Lake Pat Cleburne provides the city’s primary source of water. Cleburne also holds 5,300 acre feet of water rights in Lake Aquilla and 9,700 in Lake Whitney. The Aquilla rights cost the city $418,700 this year and will cost $434,600 next year. Whitney rights cost $766,300 this year but will increase to $795,400 next.

Both lakes are components of BRA’s system. 

Cleburne uses Aquilla as a supplemental raw water source. The city, however, lacks current access to Whitney nor does it have the ability to clean or use that lake’s water.

Other options have come to light since those contracts were entered into, Polasek said, including a planned reuse loop which will make available a substantial amount of Lake Pat water. 

Polasek said a discussion probably needs to be held in the next few months to determine whether it’s in the city’s best interest to maintain the Whitney rights.

Cain expressed similar sentiments.

“It’s important that we maintain safety nets when it comes to our water supply,” Cain said. “But, if we have alternatives now that we didn’t then, it doesn’t make a lot of sense to pay $800,000 a year for water we don’t have access to.”

The city of Abilene in 2015 requested to lease those water rights from Cleburne, a request Cain and then Councilman Dale Sturgeon called a fiscally responsible move to save money. Others on the council at that time disagreed, however, and the request was twice voted down.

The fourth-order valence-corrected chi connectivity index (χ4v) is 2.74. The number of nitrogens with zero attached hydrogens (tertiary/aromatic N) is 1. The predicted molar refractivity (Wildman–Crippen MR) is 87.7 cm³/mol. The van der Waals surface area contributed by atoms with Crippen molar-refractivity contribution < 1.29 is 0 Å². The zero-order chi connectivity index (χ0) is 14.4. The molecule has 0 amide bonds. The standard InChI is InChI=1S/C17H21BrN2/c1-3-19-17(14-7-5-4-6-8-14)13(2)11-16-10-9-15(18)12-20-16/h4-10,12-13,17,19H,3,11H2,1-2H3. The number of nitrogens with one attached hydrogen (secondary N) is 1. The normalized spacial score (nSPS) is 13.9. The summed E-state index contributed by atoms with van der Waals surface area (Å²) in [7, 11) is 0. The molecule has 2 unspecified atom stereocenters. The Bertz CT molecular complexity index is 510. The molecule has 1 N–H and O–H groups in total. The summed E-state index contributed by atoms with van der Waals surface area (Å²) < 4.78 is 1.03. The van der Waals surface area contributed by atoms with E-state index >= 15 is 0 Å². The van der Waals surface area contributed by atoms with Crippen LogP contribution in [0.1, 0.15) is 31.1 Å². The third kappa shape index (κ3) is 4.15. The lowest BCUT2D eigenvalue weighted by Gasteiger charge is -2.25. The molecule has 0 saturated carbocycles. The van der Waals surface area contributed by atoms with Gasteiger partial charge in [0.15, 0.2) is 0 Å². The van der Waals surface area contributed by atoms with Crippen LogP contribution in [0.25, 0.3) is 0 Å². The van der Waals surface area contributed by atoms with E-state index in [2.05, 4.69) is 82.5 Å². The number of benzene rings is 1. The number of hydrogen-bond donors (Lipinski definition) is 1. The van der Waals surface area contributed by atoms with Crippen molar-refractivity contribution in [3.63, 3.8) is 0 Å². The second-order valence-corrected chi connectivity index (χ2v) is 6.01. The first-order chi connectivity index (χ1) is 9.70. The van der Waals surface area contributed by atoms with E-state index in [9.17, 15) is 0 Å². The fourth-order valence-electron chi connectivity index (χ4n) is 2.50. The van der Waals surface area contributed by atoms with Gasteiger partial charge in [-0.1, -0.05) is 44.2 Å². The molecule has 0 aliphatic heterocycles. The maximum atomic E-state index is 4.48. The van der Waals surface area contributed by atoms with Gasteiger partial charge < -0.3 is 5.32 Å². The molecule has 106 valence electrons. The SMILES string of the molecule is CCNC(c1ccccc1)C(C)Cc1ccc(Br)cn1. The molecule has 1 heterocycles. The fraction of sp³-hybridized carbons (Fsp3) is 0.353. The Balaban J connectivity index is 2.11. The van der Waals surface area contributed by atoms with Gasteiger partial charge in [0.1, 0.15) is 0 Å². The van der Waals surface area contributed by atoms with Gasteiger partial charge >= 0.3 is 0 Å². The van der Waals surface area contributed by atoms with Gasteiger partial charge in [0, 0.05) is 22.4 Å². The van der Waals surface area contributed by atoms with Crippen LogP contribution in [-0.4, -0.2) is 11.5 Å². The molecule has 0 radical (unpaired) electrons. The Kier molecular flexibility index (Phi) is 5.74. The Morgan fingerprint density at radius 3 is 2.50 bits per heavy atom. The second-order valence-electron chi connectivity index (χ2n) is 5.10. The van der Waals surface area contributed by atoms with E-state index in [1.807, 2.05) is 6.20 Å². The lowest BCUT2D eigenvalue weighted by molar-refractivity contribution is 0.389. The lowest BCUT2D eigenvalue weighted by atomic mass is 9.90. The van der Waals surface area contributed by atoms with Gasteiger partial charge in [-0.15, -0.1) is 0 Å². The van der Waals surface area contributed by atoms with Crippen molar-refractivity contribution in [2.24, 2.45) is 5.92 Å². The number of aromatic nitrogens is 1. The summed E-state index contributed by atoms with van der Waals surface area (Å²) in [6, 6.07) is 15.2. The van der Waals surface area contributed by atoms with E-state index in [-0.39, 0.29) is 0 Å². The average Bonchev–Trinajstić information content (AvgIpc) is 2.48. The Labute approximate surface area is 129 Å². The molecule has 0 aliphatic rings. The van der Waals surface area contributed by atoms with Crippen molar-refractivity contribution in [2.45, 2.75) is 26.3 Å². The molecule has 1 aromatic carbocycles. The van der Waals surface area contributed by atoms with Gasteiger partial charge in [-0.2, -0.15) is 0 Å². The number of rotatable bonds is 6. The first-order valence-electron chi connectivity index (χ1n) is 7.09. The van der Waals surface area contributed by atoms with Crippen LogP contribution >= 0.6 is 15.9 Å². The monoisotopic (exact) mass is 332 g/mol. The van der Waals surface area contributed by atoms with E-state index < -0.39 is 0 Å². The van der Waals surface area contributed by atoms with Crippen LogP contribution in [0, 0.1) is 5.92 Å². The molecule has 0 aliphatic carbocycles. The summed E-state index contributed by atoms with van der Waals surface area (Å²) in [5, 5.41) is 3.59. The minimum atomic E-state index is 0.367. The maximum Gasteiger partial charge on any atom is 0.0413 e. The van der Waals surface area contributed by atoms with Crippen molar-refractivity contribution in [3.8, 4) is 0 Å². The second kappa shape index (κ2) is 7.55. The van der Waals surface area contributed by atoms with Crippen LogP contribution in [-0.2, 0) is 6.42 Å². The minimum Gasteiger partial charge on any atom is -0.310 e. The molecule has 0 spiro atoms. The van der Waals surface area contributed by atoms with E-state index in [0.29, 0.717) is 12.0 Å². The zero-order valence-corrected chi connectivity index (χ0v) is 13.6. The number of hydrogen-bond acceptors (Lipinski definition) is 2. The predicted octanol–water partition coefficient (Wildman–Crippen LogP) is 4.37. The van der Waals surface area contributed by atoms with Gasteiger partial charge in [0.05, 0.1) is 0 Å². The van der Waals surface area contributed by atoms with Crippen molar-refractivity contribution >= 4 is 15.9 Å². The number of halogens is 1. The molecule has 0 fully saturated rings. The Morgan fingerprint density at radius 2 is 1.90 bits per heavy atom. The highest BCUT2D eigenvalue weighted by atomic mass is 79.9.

Cain at the time expressed frustration. He said the $675,000 Abilene had proposed to pay Cleburne over five years — an amount decreased to $400,000 per year for five years to lease 75 percent of Cleburne’s rights after the first vote failed - could have funded numerous city water projects. 

Council members who voted against the request at the time cited fears that Abilene might law claim to the water rights and/or tie Cleburne up in litigation after the five year term. This despite the fact that representatives from both cities included language in the proposal explicitly stating that Abilene has no rights to and would lay no claims to Cleburne’s water right beyond the term of the then proposed 5-year contract.

Cleburne’s water rights contract with BRA to Whitney and Aquilla expire in 2032. Then Cleburne Public Works Director Courtney Coates said that, through conversations with BRA officials, it appears unlikely those contracts will be extended. Courtney in 2015 said that current city plans don’t call for accessing the Whitney water via pipeline until sometime between 2025 to 2035.

The original contracts between Cleburne and BRA date to 1993, 1997 and 2008. City officials in 2015 who supported Abilene’s request to lease the water rights said that Cleburne has essentially paid BRA hundreds of thousands of dollars a year in regards to Whitney for basically nothing.

Hilltop Securities representative Jim Sabonis outlined details of a proposed $47 million bond package to go toward expansion of the city’s wastewater treatment plant and the west loop reuse project. About $5.5 million of that amount will come from repurposed unspent bonds issued for future Lake Whitney projects. Another $1 million will be forgiven courtesy of a green subsidy the city received.

Both projects are necessary, city officials said, to ensure an ample water supply for Cleburne in the years ahead.

Council took no action on the bond proposal but plan to revisit it next month when they will likely begin the application process in order to take advantage of favorable interest rates.